The book arrived in a neat package and I was really impressed with what I saw, when I opened it.
The book was titled,”SPITI-The Grace of the Sublime”. and co-authored by Pratik Sharma and Kshitij Bader. It was a Coffee table book, with an interesting front and back cover. The front cover featured the colorful image of a Buddhist prayer wheel set against a light brown background. The back cover was split into two vertical halves, one half featured a little girl against the backdrop of white fluffy clouds at Spiti Valley while the second half featured a blurb. Instinctively, I smelled the book and inhaled the fragrance of the freshly printed book, before quickly leafing through it. I was pleased with the stunning pictures I saw and resolved to set away a couple of hours to go through the book in detail.
Now that I have finished reading the book, I would like to share my thoughts about the book here. At the outset, let me tell you that this is a Coffee Table book and hence is a testimony to the adage that “A picture is worth a thousand words”. The book is full of pictures and interspersed with text in the form of captions for the pictures as well as a brief narrative. With my passion for travel, I found the book gripping, specially so for it was about the Spiti Valley in Himachal Pradesh, one of the Northern States of India. I had never been to Spiti, but was fascinated about it as it was one of the least populated areas of India and was supposed to be a paradise high up in the shadow of the Himalayan ranges.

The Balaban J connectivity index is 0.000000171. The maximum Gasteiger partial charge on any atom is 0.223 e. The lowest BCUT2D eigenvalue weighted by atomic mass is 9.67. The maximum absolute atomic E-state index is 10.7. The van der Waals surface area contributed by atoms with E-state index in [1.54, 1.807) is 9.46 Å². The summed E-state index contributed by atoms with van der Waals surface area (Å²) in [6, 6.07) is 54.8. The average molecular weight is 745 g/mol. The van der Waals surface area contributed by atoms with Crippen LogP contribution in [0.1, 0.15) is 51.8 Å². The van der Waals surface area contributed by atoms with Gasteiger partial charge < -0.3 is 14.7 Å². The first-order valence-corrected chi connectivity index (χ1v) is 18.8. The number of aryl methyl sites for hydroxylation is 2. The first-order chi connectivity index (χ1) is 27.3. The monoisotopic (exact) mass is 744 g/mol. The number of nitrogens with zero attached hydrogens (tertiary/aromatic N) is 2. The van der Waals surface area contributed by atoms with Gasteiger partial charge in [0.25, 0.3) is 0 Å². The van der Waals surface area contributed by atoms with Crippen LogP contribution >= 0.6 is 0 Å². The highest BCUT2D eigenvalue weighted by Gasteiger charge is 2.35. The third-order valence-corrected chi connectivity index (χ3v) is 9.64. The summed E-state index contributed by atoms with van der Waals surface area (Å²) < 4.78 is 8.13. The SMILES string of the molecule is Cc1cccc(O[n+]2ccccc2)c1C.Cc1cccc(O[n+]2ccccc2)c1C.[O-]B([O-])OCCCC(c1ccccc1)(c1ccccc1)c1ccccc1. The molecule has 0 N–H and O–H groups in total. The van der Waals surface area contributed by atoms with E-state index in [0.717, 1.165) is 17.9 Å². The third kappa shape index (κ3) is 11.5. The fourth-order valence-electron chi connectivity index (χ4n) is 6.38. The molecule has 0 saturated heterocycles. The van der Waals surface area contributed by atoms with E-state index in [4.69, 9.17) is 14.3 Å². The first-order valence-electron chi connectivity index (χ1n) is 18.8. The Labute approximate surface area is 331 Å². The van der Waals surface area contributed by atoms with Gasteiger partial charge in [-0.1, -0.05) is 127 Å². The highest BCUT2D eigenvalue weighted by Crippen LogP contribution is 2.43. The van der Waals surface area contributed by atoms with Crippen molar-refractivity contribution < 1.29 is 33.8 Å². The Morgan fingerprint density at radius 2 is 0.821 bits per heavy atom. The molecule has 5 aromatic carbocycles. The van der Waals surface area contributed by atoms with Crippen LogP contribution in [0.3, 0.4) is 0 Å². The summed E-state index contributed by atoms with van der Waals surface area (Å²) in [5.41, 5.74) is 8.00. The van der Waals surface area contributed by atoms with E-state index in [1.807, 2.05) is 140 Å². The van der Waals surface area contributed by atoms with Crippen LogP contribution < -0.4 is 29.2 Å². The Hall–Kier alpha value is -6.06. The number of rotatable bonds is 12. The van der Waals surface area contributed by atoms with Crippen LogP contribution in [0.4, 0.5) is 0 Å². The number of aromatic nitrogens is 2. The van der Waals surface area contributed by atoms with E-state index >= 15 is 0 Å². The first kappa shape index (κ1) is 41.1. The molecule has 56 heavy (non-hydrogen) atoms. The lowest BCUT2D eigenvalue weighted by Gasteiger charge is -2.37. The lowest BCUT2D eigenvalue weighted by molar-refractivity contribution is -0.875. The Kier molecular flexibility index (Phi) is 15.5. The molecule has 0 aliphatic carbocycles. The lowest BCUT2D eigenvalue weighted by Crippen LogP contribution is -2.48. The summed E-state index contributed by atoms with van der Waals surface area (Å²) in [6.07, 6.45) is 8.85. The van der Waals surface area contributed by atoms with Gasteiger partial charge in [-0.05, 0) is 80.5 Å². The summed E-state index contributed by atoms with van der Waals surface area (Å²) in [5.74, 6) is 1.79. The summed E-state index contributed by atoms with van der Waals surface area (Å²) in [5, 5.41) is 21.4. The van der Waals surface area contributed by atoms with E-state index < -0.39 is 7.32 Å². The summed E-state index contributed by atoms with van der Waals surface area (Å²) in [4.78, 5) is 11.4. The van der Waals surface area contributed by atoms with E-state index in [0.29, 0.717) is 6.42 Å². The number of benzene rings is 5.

As I pored through the pages of the book, the beauty and serenity of Spiti seemed to dance bewitchingly before me. As I read the narrative, I realized the passion the authors had for their subject and how they were swept away by the enchanting beauty of the place. They aptly mention in the Foreword, “Spiti valley is a land that is lost in time and space, feels like a place that humanity forgot about.”
The narrative begins with how the author was first smitten with love for Spiti when he saw some photographs of the place clicked by a friend. He had to wait for an agonizing period of six years before he finally got the call from the sublime valleys of Spiti. The author feels that it is no less than divine intervention which decided as to when was the opportune time for him to visit the place. Finally one day all the pieces fell into place and off he was embarking on a journey of discovery that would begin from the Indian capital city of Delhi and culminate in a place that was literally close to heaven, Spiti.